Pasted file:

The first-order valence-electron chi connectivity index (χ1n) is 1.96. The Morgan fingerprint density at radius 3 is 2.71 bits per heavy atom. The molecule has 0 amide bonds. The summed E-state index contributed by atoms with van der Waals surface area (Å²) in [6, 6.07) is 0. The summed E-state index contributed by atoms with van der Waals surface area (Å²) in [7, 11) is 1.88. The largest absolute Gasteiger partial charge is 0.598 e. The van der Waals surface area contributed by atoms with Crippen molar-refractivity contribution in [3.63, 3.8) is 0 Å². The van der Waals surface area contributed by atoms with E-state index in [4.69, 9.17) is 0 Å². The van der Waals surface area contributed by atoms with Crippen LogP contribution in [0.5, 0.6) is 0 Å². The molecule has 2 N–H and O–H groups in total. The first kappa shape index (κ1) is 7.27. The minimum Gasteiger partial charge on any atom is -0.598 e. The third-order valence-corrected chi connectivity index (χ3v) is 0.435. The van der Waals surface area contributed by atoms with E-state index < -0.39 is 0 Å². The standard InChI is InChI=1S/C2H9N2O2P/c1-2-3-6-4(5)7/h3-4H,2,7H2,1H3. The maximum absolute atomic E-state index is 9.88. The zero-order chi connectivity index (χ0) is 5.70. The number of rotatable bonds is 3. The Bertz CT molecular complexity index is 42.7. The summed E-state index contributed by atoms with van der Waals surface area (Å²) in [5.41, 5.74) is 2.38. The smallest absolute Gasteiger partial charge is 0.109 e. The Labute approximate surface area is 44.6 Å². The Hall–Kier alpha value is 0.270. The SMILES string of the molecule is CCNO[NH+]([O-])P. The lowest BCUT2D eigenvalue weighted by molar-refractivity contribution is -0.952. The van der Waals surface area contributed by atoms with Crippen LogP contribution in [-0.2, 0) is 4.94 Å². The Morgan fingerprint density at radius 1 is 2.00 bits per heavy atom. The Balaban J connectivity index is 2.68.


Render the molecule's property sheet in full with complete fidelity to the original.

The first-order valence-electron chi connectivity index (χ1n) is 1.96. The Morgan fingerprint density at radius 3 is 2.71 bits per heavy atom. The molecule has 0 amide bonds. The summed E-state index contributed by atoms with van der Waals surface area (Å²) in [6, 6.07) is 0. The summed E-state index contributed by atoms with van der Waals surface area (Å²) in [7, 11) is 1.88. The largest absolute Gasteiger partial charge is 0.598 e. The van der Waals surface area contributed by atoms with Crippen molar-refractivity contribution in [3.63, 3.8) is 0 Å². The van der Waals surface area contributed by atoms with E-state index in [4.69, 9.17) is 0 Å². The van der Waals surface area contributed by atoms with Crippen LogP contribution in [0.5, 0.6) is 0 Å². The molecule has 2 N–H and O–H groups in total. The first kappa shape index (κ1) is 7.27. The minimum Gasteiger partial charge on any atom is -0.598 e. The third-order valence-corrected chi connectivity index (χ3v) is 0.435. The van der Waals surface area contributed by atoms with E-state index < -0.39 is 0 Å². The standard InChI is InChI=1S/C2H9N2O2P/c1-2-3-6-4(5)7/h3-4H,2,7H2,1H3. The maximum absolute atomic E-state index is 9.88. The zero-order chi connectivity index (χ0) is 5.70. The number of rotatable bonds is 3. The Bertz CT molecular complexity index is 42.7. The summed E-state index contributed by atoms with van der Waals surface area (Å²) in [5.41, 5.74) is 2.38. The smallest absolute Gasteiger partial charge is 0.109 e. The Labute approximate surface area is 44.6 Å². The Hall–Kier alpha value is 0.270. The SMILES string of the molecule is CCNO[NH+]([O-])P. The lowest BCUT2D eigenvalue weighted by molar-refractivity contribution is -0.952. The van der Waals surface area contributed by atoms with Crippen LogP contribution in [-0.2, 0) is 4.94 Å². The Morgan fingerprint density at radius 1 is 2.00 bits per heavy atom. The Balaban J connectivity index is 2.68.